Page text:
Mybroadband.co.za – one of the largest online South African communities – seem to be following the terrible precedent set by some of the responses to Sax Appeal, and will henceforth not allow religious discussion on their forums. The decision to do so is reported to follow “getting many complaints of intolerance, blasphemy and the like”. This serves as another example of hypersensitivity winning the day, and of special treatment being afforded to the complaints of the religious. There is cause to doubt that this censoring move is premised on a desire to simply eliminate controversy on the forums in question, as that would require limiting discussion of topics that offend people like me: intelligent design, moral argument based on metaphysical premises, or philosophically illiterate discussion of materialism, to mention but a few threads that can also be found on those forums. We’ll wait to see whether topics such as those are moderated or banned. If so, I have no complaints – there are more than enough places that do allow robust debate on matters metaphysical.
Apologies to anyone who may have suffered through a few minutes of Idols in the expectation of the Sax Appeal story being featured on Carte Blanche. Plus, of course, the suffering involved in watching the (mostly) silly stories they did feature. I spoke with the director of the show on Friday, and everything seemed on track and ready for broadcast. I’ll call him tomorrow, and provide any updates in comments to this post.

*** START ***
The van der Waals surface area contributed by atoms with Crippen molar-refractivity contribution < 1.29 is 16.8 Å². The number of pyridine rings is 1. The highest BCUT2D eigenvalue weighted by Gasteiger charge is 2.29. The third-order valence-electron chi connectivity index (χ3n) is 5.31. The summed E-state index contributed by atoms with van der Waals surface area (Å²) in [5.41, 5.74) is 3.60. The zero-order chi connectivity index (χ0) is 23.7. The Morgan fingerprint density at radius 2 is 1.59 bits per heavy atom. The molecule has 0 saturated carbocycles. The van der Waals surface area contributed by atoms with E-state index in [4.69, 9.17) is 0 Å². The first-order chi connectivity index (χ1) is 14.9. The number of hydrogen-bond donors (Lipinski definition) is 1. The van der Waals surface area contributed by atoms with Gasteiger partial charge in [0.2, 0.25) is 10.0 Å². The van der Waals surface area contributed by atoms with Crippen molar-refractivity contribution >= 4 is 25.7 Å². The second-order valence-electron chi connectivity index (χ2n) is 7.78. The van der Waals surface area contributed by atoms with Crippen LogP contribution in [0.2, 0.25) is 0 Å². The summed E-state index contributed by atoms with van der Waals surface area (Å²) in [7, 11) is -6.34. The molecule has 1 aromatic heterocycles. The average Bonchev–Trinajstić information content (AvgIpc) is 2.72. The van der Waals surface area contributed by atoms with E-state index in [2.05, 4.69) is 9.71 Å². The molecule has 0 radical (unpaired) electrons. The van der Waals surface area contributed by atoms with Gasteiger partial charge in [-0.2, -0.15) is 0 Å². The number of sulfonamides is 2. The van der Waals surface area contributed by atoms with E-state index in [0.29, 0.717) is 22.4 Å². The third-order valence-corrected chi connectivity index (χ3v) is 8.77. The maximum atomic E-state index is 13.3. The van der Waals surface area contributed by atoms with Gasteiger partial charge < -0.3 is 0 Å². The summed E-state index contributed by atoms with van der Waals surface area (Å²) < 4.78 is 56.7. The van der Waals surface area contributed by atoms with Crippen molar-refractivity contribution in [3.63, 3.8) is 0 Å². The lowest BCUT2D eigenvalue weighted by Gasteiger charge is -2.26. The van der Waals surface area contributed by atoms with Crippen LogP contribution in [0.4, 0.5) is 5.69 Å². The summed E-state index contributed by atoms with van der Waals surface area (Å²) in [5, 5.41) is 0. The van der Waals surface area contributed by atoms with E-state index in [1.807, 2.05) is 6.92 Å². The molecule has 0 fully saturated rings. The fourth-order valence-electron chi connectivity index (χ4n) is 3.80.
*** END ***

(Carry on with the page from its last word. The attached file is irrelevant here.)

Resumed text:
So what happened? They could simply have thought that the story wasn’t interesting enough for a national audience, which would be unfortunate – and probably wrong – but at least not sinister. The possibilities that worry one, of course, are producers pulling the show for fear of offending some part of the market, and even worse, pressure being applied by an interested party (UCT, for example) in order to not fan the flames any further.